There were no words spoken as Will and Travis met thus in the torchlight glare; only Miss Sarah's scream, rising now to an even higher pitch of delirium, informed me of the true nature of this 309.

anxious coupling. So quickly that it took a moment for me to realize that the flash of light I glimpsed was from one of the hatchets, honed to an exquisite edge. I saw Will's arm go skyward,all black resistless sinew, and come down, go up again, and down, up and down once more, then he jumped backward and away, parted company with this companion he had so intimately clasped, and it was at that instant that Travis's head, gushing blood from a matrix of pulpy crimson flesh, rolled from his neck and fell to the floor with a single bounce, then lay still.

The headless body, nightshirted, slid down the wall with a faint hissing sound and collapsed in a pile of skinny shanks, elbows, k.n.o.bby knees. Blood deluged the room in a foaming sacrament.

"Dar now, preacher man!" I heard Will howling at me. "If'n you cain't do it, I heard Will howling at me. "If'n you cain't do it, I I do it! do it! Das Das de way us rock dem white f.u.c.kahs! Shut yo' face, white cun!" he cried to Miss Sarah, then to me: "Does you git her, preacher man, or does I?" de way us rock dem white f.u.c.kahs! Shut yo' face, white cun!" he cried to Miss Sarah, then to me: "Does you git her, preacher man, or does I?"

I had no power of speech-though I tried to move my lips-but it made no difference anyway. Will had just begun, his l.u.s.t was so voracious as to be past all fathoming. Before I could make a sign he had absolved me from the choice. The initiative had become his alone. "Git on aside, preacher man!" he commanded; despite myself I did so, and in a single leap he was across the bed and astride the screaming, squirming fat woman, friendly soul, who had not been able to go to that camp meeting after all. Once again the act was done with prodigious speed and intensity; again in its absolute devotion and urgency it was as if by his embrace this scarred, tortured little black man was consummating at last ten thousand old swollen moments of frantic and unappeasable desire. Between Miss Sarah's thrashing, naked thighs he lay in stiff elongate quest like a lover; his downward-seeking head masked her face and mostly hid it-all but for the tangled tresses of her hair and the pupil of one eye, wildly quivering, which cast me a glint of lunatic blankness even as the hatchet went up again, and down, and chopped off her scream. Then unimaginable blood spewed forth and I heard the inhabiting spirit leave her body; it flew past my ear like a moth. I turned away as the hatchet made a final chunk-chunk chunk-chunk and became still. I thrust aside Henry and Sam (can it really be that I was trying to escape?) and reached the open door. As I gained the threshold I saw the black boy Moses standing with a candle, mouth agape, rigid and transfigured as if in a sleepwalker's dream. Oddly like music, a horn blow, the voice of a Negro cried out upstairs-surely it was Hark-a jubilant sound; The Confessions of Nat Turner and became still. I thrust aside Henry and Sam (can it really be that I was trying to escape?) and reached the open door. As I gained the threshold I saw the black boy Moses standing with a candle, mouth agape, rigid and transfigured as if in a sleepwalker's dream. Oddly like music, a horn blow, the voice of a Negro cried out upstairs-surely it was Hark-a jubilant sound; 310.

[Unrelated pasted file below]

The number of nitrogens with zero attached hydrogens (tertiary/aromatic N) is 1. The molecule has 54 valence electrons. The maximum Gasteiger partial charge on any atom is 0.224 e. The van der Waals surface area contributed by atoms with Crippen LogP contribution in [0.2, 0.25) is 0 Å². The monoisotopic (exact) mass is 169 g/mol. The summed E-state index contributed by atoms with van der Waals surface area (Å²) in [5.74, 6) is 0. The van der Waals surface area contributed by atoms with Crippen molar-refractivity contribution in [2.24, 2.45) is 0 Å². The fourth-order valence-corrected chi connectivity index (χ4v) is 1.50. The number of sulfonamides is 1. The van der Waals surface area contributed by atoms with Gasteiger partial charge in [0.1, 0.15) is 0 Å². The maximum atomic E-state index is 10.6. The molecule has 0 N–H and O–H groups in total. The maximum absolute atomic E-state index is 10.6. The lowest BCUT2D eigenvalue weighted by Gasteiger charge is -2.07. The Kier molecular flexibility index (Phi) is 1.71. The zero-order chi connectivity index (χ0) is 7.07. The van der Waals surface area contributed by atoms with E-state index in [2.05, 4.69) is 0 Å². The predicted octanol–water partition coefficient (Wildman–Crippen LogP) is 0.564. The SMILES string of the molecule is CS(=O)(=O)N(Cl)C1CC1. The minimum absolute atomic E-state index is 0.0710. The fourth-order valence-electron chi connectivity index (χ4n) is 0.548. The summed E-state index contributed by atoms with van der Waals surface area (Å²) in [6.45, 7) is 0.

there was the rough scuffling of something being dragged, a creaking of attic timbers, and the blanched, hacked, bleeding corpses of Putnam and the Westbrook boy came clumpety-clumping down the steep steps together like huge loose-limbed dolls hurled by an angry child, drenching Moses's bare feet in vermilion. Streams of blood past all comprehension lay across the walls and timbers of the evening, blood like all the billows and deeps of the oceans of the world. "Ah my G.o.d!" "Ah my G.o.d!" I thought, half aloud. I thought, half aloud. "Hast Thou truly called me to this?" "Hast Thou truly called me to this?"

Suddenly Hark plunged with thundering footsteps down the attic stairs, and his eyes glittered in the torchlight, wearing an expression of serene joy. He vaulted the two bodies in a bound.

A servant of servants was Hark no more; he had tasted blood.

The lost and grieving father had become a killer of men.

"Hot d.a.m.n!" I heard him say.

"Let's git out of here!" I called, controlling my voice.

"Let's git movin' on!"

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The Confessions of Nat Turner Part 17 summary